But in the 1970s this was Xerox Xerox before its patents expired on this photocopiers were was essentially an order taking organization the phone would ring and say I want five of these things and the salesperson really Yep, got it.
And and that was that would be that they had so much demand.
And that they didn't really need the market all that heavily.
And their organization was purely about fulfilling the demand that existed.
They had a rude awakening when their patents expired, and other competitors came into the space.
And suddenly the phone stopped ringing Canon and all these other emerging companies jumped into the fray.
And at that point, they struggled pretty heavily to try and figure out how to deal with an environment where there was still demand.
But they were no longer the sole brand.
And debatable about how will they fulfill that certainly other emerging companies have done very, very well, like cannon over the years.
And finally, a company that creates and fulfills demand.
Well, that's any successful business, right? That's everything from Amazon, to Walmart to Apple to Google.
that's fundamentally a successful business.
So that's the difference between marketing and sales.
In terms of how you understand this difference, that's a lot more squishy because the customer journey inside for company will not necessarily map to its marketing operations or its revenue operations.
At a small company, they may be one person whose job is marketing and sales.
And one of the most difficult things to figure out is as a company grows and scales, how do you break up that role? What does that person who's doing that role better at so that you can hire for the thing or less better at and ultimately level up your talent pool? from a job assignment? perspective? marketing and sales are separate skill sets.
And one of the things that companies do really wrong is they confuse the two and they assume that somebody who is a good marketer would make a good salesperson and vice versa.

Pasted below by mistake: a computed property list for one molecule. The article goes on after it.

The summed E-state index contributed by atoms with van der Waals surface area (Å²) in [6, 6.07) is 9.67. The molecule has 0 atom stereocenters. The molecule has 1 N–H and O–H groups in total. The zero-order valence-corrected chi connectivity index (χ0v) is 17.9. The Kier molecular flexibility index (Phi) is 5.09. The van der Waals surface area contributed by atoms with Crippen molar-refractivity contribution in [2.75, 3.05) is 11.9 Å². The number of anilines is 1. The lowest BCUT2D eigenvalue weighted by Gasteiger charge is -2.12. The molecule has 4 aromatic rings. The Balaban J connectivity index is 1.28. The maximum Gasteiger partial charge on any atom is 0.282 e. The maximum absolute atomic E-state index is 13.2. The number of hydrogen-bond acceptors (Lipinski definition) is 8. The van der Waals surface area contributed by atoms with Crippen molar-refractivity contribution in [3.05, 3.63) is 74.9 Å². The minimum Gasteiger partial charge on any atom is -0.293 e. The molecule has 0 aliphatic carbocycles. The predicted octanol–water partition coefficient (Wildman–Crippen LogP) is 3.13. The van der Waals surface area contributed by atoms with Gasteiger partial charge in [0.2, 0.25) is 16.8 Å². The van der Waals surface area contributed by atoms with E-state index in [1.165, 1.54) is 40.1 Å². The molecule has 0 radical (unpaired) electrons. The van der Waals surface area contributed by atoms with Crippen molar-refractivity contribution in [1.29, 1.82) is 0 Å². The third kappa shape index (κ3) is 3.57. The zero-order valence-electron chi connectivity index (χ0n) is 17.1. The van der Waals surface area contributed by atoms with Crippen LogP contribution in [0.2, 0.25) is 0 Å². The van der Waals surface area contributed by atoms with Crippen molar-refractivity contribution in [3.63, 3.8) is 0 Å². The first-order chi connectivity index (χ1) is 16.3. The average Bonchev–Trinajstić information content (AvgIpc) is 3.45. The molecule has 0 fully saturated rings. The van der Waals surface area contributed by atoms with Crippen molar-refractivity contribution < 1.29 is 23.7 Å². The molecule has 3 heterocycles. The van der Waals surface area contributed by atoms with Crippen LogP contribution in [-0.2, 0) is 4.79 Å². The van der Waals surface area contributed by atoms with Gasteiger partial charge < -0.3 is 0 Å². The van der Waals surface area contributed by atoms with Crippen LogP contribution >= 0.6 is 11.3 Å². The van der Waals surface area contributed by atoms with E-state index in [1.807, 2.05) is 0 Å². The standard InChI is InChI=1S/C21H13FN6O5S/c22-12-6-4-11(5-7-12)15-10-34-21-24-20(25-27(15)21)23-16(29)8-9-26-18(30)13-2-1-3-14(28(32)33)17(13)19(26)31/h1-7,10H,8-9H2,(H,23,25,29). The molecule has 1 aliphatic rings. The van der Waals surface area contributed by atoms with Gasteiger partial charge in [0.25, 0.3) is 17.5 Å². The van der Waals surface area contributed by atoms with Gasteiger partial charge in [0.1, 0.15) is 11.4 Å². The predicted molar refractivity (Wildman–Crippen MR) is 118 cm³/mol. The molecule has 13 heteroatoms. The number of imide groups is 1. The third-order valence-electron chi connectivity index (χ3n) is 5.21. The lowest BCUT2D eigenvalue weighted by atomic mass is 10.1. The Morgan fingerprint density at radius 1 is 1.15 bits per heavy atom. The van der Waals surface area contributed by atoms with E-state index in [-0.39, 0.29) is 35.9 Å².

It's not true creation versus fulfillment.
Demand are very, very different capabilities particularly in the digital age.
So an important consideration for a lot of companies is what? What do you have for talent? And then where are you weakest and the higher up, you create or build new town rather than trying to move existing talent around I, I totally get it.
There's a lot of incentive to do more with what you already have people wise, but if you want to grow a lot of the time, it requires you getting better skills than you possibly have, rather than training somebody up, train somebody up as a good long term investment.
But if you need to grow quickly, you need to hire it.
And finally, the the understanding of the difference between marketing and sales is most critical when you are dealing with the customer journey and understanding where the customer journey where the customer is in their journey.
If you think they're still in the demand creation space, but they're Really the demand fulfillment phase? You're going to leave them frustrated, right? Like No, I just leave it something.
The opposite is worse, which is someone is still in the demand creation phase like still exploring, still learning still talking to friends and reading reviews, and you got a salesperson pestering them, Hey, if you're in b2b, this is virtually every b2b company that is saying, okay, you want to buy something, hey, you want to buy something, hey, you want to buy something? And we know as people as consumers, that's a turn off.
So it's really important to know where the customer is in their in their demand fulfillment.
Where where they are in their demand cycle, if you will, so important to know the difference so that you can treat the customer better you can hire effectively and you know how to structure your operations.